Hip Arthroscopy & Preservation
What is Hip Arthroscopy?
Arthroscopy, also referred to as keyhole or minimally invasive surgery, is a procedure in which an arthroscope is inserted into a joint to check for any damage and repair it simultaneously.
An arthroscope is a small, fiber-optic instrument consisting of a lens, light source, and video camera. The camera projects an image of the inside of the joint onto a large screen monitor allowing the surgeon to look for any damage, assess the type of injury, and repair the problem.
Indications for Hip Arthroscopy
Hip arthroscopy is a surgical procedure performed through very small incisions to diagnose and treat various hip conditions including:
- Removal of torn cartilage or bone chips that cause hip pain and immobility.
- Repair a torn labrum: The labrum is a fibrous cartilage ring which lines the acetabular socket.
- Removal of bone spurs or extra bone growths caused by arthritis or an injury.
- Removal of part of the inflamed synovium (lining of the joint) in patients with inflammatory arthritis. This procedure is called a partial synovectomy.
- Repair of fractures or torn ligaments caused by trauma.
- Evaluation and diagnosis of conditions with unexplained pain, swelling, or stiffness in the hip that does not respond to conservative treatment.
Procedure of Hip Arthroscopy
Hip arthroscopy is performed under regional or general anesthesia depending on you and your surgeon's preference.
Your surgeon will make 2 or 3 small incisions about 1/4 inches in length around the hip joint. Through one of the incisions an arthroscope is inserted. Along with it, a sterile solution is pumped into the joint to expand the joint area and create room for the surgeon to work.
The larger image on the television monitor allows the surgeon to visualize the joint directly to determine the extent of damage so that it can be surgically treated.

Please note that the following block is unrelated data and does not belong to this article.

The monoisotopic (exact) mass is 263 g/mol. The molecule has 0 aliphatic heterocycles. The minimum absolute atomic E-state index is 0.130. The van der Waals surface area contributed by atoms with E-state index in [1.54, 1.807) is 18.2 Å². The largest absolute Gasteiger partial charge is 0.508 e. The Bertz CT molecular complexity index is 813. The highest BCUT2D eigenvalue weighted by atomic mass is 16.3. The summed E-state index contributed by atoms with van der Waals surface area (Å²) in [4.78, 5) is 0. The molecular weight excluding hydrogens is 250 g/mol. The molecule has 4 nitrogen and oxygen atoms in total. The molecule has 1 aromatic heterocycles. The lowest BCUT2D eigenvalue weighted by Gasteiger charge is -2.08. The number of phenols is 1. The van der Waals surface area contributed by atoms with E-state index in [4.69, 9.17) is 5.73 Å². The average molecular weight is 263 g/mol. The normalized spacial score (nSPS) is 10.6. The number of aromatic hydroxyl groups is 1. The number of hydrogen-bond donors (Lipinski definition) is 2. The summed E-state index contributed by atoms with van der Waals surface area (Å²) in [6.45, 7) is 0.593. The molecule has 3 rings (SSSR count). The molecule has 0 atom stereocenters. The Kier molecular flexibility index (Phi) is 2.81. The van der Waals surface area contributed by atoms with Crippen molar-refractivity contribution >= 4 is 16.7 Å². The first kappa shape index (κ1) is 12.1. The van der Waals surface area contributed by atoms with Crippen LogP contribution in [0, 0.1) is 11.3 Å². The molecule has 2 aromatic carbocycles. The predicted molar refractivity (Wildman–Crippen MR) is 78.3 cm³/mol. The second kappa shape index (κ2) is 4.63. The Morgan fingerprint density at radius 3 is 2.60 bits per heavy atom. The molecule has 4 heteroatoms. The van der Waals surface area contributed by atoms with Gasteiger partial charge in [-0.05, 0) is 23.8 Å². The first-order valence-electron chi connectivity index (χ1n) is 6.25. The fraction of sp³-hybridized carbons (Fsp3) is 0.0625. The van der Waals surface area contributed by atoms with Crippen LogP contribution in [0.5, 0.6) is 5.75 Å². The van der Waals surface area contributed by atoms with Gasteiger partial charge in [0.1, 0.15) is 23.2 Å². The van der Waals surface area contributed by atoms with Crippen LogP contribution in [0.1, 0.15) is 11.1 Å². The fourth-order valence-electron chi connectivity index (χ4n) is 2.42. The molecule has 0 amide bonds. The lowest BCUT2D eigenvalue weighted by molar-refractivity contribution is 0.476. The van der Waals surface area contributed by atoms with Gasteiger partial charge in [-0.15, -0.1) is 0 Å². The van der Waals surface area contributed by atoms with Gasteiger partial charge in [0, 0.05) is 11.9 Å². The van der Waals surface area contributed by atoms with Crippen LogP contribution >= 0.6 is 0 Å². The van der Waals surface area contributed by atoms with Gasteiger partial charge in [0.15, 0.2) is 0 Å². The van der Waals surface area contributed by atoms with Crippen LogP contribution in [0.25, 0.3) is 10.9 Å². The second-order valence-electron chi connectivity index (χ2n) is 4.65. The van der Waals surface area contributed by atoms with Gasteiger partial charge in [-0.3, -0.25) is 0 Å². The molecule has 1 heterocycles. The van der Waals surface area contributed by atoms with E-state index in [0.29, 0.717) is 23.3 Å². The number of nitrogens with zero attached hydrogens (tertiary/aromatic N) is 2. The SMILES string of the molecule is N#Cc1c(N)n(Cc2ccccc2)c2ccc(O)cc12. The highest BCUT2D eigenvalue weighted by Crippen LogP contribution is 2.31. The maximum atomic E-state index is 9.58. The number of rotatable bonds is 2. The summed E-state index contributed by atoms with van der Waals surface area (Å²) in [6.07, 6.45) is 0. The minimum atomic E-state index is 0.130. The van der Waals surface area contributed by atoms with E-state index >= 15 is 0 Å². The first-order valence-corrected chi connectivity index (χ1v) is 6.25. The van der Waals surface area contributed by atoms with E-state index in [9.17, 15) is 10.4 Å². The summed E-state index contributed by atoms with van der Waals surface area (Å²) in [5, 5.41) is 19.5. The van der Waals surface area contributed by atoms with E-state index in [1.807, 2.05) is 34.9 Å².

Surgical instruments will be inserted through other tiny incisions to treat the problem.
After the surgery, the incisions are closed and covered with a bandage.
Advantages of Hip Arthroscopy
The advantages of hip arthroscopy over the traditional open hip surgery include:
- Smaller incisions
- Minimal trauma to surrounding ligaments, muscles, and tissues
- Less pain
- Faster recovery
- Lower infection rate
- Less scarring
- Earlier mobilization
- Shorter hospital stay
Risks and Complications of Hip Arthroscopy
As with any surgery, there are potential risks and complications involved. It is very important that you are informed of these risks before you decide to proceed with hip arthroscopy surgery. Possible risks and complications include:
- Infection at the surgical incision site or in the joint space
- Nerve damage which may cause numbness, tingling, pain, and weakness
- Excess bleeding into the joint, a condition called hemarthrosis
- Blood clots may form inside the deep veins of the legs which can travel to the lungs (pulmonary embolism).
Postoperative Care following Hip Arthroscopy
Your doctor may advise you to take certain precautions to promote faster recovery and prevent further complications. These include:
- Taking pain medications as prescribed.
- Use of crutches to prevent or limit bearing weight on the operated hip
- Physical therapy exercises should be performed to restore normal hip function and improve flexibility and strength
- Eating a healthy diet and avoiding smoking will help in faster healing and recovery